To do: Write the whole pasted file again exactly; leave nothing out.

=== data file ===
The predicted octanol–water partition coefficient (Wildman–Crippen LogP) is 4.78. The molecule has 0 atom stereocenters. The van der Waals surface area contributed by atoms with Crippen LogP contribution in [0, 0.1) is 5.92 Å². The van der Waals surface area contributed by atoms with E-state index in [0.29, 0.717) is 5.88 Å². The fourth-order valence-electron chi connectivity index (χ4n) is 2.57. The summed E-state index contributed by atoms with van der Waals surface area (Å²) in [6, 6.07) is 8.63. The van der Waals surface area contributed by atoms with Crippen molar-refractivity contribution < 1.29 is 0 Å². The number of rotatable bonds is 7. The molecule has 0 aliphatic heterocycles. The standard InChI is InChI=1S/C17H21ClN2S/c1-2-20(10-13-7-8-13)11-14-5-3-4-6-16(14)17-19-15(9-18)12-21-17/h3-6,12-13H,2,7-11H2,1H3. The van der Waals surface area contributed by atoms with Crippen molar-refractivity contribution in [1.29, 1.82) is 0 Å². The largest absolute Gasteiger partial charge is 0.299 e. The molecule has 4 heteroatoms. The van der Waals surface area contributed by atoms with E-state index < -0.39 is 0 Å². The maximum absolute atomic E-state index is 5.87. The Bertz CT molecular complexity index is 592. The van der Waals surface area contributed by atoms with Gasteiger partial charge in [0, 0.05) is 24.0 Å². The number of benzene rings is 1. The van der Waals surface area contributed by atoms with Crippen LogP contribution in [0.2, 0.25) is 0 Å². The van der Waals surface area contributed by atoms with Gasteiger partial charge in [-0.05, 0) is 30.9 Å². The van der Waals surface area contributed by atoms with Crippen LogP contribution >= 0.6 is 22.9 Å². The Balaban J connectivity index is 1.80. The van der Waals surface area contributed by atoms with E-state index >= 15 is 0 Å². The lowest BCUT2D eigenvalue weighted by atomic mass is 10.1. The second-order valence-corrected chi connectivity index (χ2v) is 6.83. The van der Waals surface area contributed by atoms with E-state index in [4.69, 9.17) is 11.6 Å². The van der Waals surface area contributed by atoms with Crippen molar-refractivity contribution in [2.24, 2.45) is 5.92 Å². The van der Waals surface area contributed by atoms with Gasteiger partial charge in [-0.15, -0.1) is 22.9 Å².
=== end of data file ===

The predicted octanol–water partition coefficient (Wildman–Crippen LogP) is 4.78. The molecule has 0 atom stereocenters. The van der Waals surface area contributed by atoms with Crippen LogP contribution in [0, 0.1) is 5.92 Å². The van der Waals surface area contributed by atoms with E-state index in [0.29, 0.717) is 5.88 Å². The fourth-order valence-electron chi connectivity index (χ4n) is 2.57. The summed E-state index contributed by atoms with van der Waals surface area (Å²) in [6, 6.07) is 8.63. The van der Waals surface area contributed by atoms with Crippen molar-refractivity contribution < 1.29 is 0 Å². The number of rotatable bonds is 7. The molecule has 0 aliphatic heterocycles. The standard InChI is InChI=1S/C17H21ClN2S/c1-2-20(10-13-7-8-13)11-14-5-3-4-6-16(14)17-19-15(9-18)12-21-17/h3-6,12-13H,2,7-11H2,1H3. The van der Waals surface area contributed by atoms with Crippen molar-refractivity contribution in [1.29, 1.82) is 0 Å². The largest absolute Gasteiger partial charge is 0.299 e. The molecule has 4 heteroatoms. The van der Waals surface area contributed by atoms with E-state index < -0.39 is 0 Å². The maximum absolute atomic E-state index is 5.87. The Bertz CT molecular complexity index is 592. The van der Waals surface area contributed by atoms with Gasteiger partial charge in [0, 0.05) is 24.0 Å². The number of benzene rings is 1. The van der Waals surface area contributed by atoms with Crippen LogP contribution in [0.2, 0.25) is 0 Å². The van der Waals surface area contributed by atoms with Gasteiger partial charge in [-0.05, 0) is 30.9 Å². The van der Waals surface area contributed by atoms with Crippen LogP contribution >= 0.6 is 22.9 Å². The Balaban J connectivity index is 1.80. The van der Waals surface area contributed by atoms with E-state index >= 15 is 0 Å². The lowest BCUT2D eigenvalue weighted by atomic mass is 10.1. The second-order valence-corrected chi connectivity index (χ2v) is 6.83. The van der Waals surface area contributed by atoms with E-state index in [4.69, 9.17) is 11.6 Å². The van der Waals surface area contributed by atoms with Crippen molar-refractivity contribution in [2.24, 2.45) is 5.92 Å². The van der Waals surface area contributed by atoms with Gasteiger partial charge in [-0.15, -0.1) is 22.9 Å².